There are also opportunities for the department’s research findings to inform programming for the university’s Phil and Penny Knight Campus for Accelerating Scientific Impact project. The goal of the ambitious $1 billion initiative is to fast-track scientific discoveries into innovations that improve quality of life for people around the world. “We are excited to offer support toward sustainable design-related programming for this impressive initiative,” said Muenchinger.

From responding to industry demand to becoming leaders in sustainability education, the University of Oregon’s Product Design department is a prime example of what can be achieved through strategic collaborations. They have managed to create a model, high-impact educational program with critical sustainable design and business principles at its core.

“Ten years ago, our department was just an idea. Today, we’re providing future product designers with in-demand skills and knowledge that will not only give them an edge in their careers, but will provide them with the opportunity to improve how products are made,” said Muenchinger. “We could not have achieved our success without the collaboration from university faculty and leadership as well as support from organizations like VentureWell.”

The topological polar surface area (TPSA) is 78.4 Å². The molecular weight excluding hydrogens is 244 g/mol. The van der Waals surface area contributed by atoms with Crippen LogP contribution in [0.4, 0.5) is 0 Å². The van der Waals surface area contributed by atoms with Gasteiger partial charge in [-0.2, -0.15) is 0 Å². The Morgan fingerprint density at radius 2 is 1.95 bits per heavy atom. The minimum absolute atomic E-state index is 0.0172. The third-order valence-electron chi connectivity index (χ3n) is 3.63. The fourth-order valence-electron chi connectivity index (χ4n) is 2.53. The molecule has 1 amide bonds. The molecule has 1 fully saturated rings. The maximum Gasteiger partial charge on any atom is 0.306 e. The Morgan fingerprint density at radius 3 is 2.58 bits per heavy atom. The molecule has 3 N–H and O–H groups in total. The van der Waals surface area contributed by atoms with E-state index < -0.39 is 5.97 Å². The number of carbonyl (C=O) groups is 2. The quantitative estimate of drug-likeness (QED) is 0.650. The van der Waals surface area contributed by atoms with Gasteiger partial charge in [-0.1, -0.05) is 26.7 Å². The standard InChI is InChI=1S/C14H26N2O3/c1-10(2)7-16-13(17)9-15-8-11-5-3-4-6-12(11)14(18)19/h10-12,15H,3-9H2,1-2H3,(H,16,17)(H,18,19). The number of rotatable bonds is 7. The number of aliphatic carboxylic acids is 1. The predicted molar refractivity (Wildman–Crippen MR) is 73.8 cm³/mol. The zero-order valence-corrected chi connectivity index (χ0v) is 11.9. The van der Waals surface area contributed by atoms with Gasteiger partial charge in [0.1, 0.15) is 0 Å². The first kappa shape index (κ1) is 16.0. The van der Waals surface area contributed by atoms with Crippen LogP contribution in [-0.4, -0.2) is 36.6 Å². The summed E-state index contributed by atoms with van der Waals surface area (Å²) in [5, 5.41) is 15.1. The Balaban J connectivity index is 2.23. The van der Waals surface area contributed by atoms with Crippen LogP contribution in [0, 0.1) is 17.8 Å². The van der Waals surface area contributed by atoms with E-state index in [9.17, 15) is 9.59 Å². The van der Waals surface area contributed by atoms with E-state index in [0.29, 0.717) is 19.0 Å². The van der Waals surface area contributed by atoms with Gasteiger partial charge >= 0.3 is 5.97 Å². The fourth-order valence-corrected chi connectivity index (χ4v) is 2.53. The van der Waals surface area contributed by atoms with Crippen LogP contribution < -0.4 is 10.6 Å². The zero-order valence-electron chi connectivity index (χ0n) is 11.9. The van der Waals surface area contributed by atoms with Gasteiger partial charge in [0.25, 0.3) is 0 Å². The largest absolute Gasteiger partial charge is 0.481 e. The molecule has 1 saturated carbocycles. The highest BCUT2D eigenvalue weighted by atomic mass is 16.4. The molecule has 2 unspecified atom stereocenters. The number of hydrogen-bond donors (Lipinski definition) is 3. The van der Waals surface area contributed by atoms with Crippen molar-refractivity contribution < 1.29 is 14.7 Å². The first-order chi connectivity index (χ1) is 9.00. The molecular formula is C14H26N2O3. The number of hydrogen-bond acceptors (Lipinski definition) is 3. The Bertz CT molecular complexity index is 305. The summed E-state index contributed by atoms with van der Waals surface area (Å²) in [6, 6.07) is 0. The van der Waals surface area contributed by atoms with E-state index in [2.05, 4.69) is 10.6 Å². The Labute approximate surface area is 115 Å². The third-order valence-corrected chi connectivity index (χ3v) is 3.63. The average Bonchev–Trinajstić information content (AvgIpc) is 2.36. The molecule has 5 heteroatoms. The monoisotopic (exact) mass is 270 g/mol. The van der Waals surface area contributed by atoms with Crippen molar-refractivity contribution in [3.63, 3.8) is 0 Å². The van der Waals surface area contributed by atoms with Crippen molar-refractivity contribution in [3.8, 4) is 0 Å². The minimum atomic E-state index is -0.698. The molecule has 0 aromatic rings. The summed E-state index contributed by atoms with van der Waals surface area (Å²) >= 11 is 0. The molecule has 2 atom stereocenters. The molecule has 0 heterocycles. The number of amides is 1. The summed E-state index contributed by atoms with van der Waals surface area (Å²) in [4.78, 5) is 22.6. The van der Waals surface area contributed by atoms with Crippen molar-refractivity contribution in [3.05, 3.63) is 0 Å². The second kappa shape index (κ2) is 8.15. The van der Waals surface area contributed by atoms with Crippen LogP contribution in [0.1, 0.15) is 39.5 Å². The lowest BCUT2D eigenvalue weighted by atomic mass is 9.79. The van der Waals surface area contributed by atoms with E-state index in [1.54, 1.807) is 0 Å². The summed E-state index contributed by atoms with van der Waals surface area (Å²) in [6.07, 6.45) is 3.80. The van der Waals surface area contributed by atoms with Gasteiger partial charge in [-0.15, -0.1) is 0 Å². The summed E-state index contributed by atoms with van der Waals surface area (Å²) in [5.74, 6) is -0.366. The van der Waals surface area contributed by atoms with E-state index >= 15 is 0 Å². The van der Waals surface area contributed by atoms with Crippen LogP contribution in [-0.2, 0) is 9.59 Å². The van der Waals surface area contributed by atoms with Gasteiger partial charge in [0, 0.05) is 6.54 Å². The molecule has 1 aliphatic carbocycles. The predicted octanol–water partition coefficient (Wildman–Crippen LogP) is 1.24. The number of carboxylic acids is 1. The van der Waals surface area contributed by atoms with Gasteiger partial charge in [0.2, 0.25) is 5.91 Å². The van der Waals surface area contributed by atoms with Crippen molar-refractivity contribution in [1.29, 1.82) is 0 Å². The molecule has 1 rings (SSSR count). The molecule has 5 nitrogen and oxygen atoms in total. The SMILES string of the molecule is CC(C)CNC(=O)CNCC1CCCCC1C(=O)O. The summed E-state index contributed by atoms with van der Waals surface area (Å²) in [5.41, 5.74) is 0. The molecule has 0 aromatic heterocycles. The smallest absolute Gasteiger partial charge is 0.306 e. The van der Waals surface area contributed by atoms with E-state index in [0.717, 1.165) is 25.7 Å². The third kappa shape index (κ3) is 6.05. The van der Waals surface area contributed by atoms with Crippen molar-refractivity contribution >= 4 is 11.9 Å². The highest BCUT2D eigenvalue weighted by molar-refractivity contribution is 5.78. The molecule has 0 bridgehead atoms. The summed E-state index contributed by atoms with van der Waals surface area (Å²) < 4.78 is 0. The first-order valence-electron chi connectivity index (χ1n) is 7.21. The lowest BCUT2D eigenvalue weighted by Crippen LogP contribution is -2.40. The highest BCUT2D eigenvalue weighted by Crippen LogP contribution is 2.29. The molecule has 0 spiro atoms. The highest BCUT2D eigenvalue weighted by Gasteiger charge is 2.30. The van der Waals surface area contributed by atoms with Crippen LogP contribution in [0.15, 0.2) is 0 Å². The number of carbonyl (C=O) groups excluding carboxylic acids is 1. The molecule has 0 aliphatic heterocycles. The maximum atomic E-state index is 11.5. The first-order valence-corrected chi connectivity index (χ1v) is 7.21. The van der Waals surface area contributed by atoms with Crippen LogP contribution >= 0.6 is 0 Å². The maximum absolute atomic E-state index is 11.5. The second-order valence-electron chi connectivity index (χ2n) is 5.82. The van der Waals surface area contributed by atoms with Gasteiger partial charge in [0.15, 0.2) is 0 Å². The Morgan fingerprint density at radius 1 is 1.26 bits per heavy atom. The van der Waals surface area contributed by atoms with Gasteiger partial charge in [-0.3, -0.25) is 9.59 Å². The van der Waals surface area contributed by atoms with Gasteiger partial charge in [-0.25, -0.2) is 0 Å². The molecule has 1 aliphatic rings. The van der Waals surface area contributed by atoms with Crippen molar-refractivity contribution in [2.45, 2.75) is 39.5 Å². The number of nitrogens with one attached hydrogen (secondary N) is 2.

Watch an excerpt of Professor Muenchinger’s speech during the 2018 Sustainable Practice Impact Award ceremony.

VentureWell Faculty Grants provide up to $30k to help create new or transform existing courses and programs on campus. Learn more and apply here.

Photos of the Airstream and interdisciplinary teams courtesy of the University of Oregon ©2018.